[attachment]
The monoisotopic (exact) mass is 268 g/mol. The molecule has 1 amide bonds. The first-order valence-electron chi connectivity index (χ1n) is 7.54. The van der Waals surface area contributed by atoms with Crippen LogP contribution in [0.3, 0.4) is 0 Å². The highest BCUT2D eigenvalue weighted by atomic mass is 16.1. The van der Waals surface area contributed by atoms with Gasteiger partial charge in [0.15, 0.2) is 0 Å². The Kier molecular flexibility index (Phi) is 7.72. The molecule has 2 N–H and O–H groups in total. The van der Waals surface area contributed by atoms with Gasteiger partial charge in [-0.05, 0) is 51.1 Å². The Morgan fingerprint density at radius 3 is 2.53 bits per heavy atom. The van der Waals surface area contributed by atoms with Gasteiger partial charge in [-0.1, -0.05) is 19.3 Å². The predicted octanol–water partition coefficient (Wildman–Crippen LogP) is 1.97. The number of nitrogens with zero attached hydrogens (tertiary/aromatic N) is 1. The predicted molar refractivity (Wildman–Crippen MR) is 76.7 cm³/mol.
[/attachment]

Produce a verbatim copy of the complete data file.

The monoisotopic (exact) mass is 268 g/mol. The molecule has 1 amide bonds. The first-order valence-electron chi connectivity index (χ1n) is 7.54. The van der Waals surface area contributed by atoms with Crippen LogP contribution in [0.3, 0.4) is 0 Å². The highest BCUT2D eigenvalue weighted by atomic mass is 16.1. The van der Waals surface area contributed by atoms with Gasteiger partial charge in [0.15, 0.2) is 0 Å². The Kier molecular flexibility index (Phi) is 7.72. The molecule has 2 N–H and O–H groups in total. The van der Waals surface area contributed by atoms with Gasteiger partial charge in [-0.05, 0) is 51.1 Å². The Morgan fingerprint density at radius 3 is 2.53 bits per heavy atom. The van der Waals surface area contributed by atoms with Gasteiger partial charge in [-0.1, -0.05) is 19.3 Å². The predicted octanol–water partition coefficient (Wildman–Crippen LogP) is 1.97. The number of nitrogens with zero attached hydrogens (tertiary/aromatic N) is 1. The predicted molar refractivity (Wildman–Crippen MR) is 76.7 cm³/mol.